Motherhood. Sure, balancing everything is an impossibility no matter what. That is a given.
Outside work or job, shopping for meals (let alone personal shopping), preparing meals, keeping the house or apartment in order, appointments, caring for a child or two or more, the list of “must do’s” for the day to day can go on and on, and trying to balance all of this with any time for yourself, well, good luck with that!
These chores are what I would call the visible workload of motherhood.
Everybody can see me shuttling kids to and from nursery school and playdates, roaming the aisles at Safeway, standing in line at the post office, but it is what I call the invisible workload of motherhood that is the real drain on my energy and psyche.
So what exactly is the invisible workload of motherhood?
First off, I did not coin the term “invisible workload.” That honor goes to somebody else. To whom, I do not know. But ask any mother and she will instinctively know the meaning.
Simply put, it is the humdrum, the instinctive, the bits and pieces, the little things, that as women we know need to be done, that need our immediate attention.
Sometimes these are things that our partner cannot or will not (intentionally or unintentionally) see.
Sometimes these are research-based actions: finding lost notices from school which were meant to have been signed and delivered last week, trying to determine which child has the birthday party on Saturday and which child has the birthday party to go to on Sunday, and buying an wrapping age-appropriate gifts for both (and not mixing them up in the process.)
What happens if this part of maternal life gets ignored?
We mothers are what make the machine run smoothly, the family enterprise function as well as it can.
It is because we do all the detail work. We remember not only all of our immediate family’s birthdays, but also those of our husband’s family, the neighbour’s, college roommates’, and every dog and cat we have ever loved since we were three years old. We are walking date and address books.
Lots of people would have apps for these kinds of things, but for us, no need. It comes with the territory of motherhood. And while we would like some form of acknowledgement from time to time, that does not always happen. The cogs of the machine get a bit sticky, but ultimately the invisible workload keeps going.
What are we best at being?
Okay, so we are great schedulers, shoppers, chefs, party throwers, clean up crew, but what are we best at being?
That is an easy one.
The bulk and most important component of the invisible workload is the emotional support we give our family and friends.
We are the shoulder our friends feel comfortable crying on. We share our personal space whenever it is needed no matter what.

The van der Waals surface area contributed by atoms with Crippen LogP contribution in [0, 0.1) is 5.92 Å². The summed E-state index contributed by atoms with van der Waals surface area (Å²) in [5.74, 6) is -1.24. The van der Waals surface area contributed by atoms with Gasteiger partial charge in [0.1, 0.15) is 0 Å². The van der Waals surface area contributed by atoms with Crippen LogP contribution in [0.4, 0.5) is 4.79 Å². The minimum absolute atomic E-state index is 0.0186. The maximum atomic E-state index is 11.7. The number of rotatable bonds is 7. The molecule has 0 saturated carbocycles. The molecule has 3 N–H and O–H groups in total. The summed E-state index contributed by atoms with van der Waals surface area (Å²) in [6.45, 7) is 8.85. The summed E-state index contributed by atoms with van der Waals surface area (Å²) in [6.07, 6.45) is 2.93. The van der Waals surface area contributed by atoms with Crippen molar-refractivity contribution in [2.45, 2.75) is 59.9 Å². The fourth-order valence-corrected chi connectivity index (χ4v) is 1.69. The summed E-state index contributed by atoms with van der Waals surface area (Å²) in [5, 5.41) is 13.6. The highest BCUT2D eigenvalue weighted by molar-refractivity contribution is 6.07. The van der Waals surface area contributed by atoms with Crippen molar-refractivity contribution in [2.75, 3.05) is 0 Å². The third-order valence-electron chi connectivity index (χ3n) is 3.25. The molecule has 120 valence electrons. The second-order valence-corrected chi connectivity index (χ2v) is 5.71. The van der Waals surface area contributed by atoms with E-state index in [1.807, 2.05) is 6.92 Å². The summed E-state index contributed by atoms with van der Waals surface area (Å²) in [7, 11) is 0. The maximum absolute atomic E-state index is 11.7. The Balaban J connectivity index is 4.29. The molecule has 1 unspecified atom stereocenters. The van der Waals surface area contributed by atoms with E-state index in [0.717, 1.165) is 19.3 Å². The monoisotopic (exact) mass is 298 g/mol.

The luxury of an uninterrupted shower is almost unknown until the kids are at an age when they do not want to claim us as relatives anymore. It is always during bathroom time when confessions are made and misdeeds are admitted to.
Private time —hah, I think as mothers, “private time” should be considered as the time we are unconscious, i.e., when we actually are asleep. But that, of course, can be interrupted by partners, kids, dogs barking, a noise of any sort.
How best to handle the invisible workload
Survival skills or instinct comes in here.
Lurking in the backs of our minds, usually not front and centre is that invisible workload. We weave into our visible workload sometimes with considerable effort, and at other times, the invisible workload seamlessly can be woven into our daily routines.
Here’s an example: Goal: pick up kids at 3:05 p.m. Leave home at 1:30 (I live in a suburban area with terrible and unpredictable traffic, so I always have to pad times (example 1 of invisible workload).
Traffic is not too bad on this trip, so go to the post office to mail Amazon poor choice back, ahh…Christmas stamps have been released, pick up several sheets thus saving a trip to post office closer to the holidays (example 2 of invisible workload.)
Amazingly, the line at the post office was not long at all, so I am ahead of a target time for kids’ pickup. This gives me enough time to swing by the fruit stand, so I am able to pick up fruits and vegetables, thus getting rid of the trip to the supermarket which had planned for later in the day (example 3 of invisible workload, and double points: a saved trip to supermarket and food procured).
Pick up kids, and car conversation involves upcoming events. I learn of two birthday parties, school play and upcoming field trip. Example 4 of invisible workload: add purchase of birthday gifts to trip to a planned trip to Target later in the week.)
And so on, and so on. By the time I get to the aforementioned private time, there are 38 examples of the invisible workload!
Thirty-eight examples of the invisible workload from 1:30 to 10:00
Okay, so the above examples illustrate how the invisible workload can be woven into a daily jaunt.
Basically, it’s thinking ahead, seizing opportunities if they present themselves, and combining actions if you can. Multi-tasking and synergy in other words.
Yes, exhaustion is a byproduct of both the visible and invisible workloads, but that is where Netflix comes in.
But I am unable to turn off the invisible workload completely because as I watch the mindless comedy that I had purposely chosen (being too tired to follow the convoluted plot line of the detective series I started a month ago), I see time-saving ideas and mentally note them.
I see the perfect gift for one of those birthday parties, and as the family on the comedy I am watching is eating a yummy looking fruit salad, I have just solved tomorrow night’s dessert dilemma!
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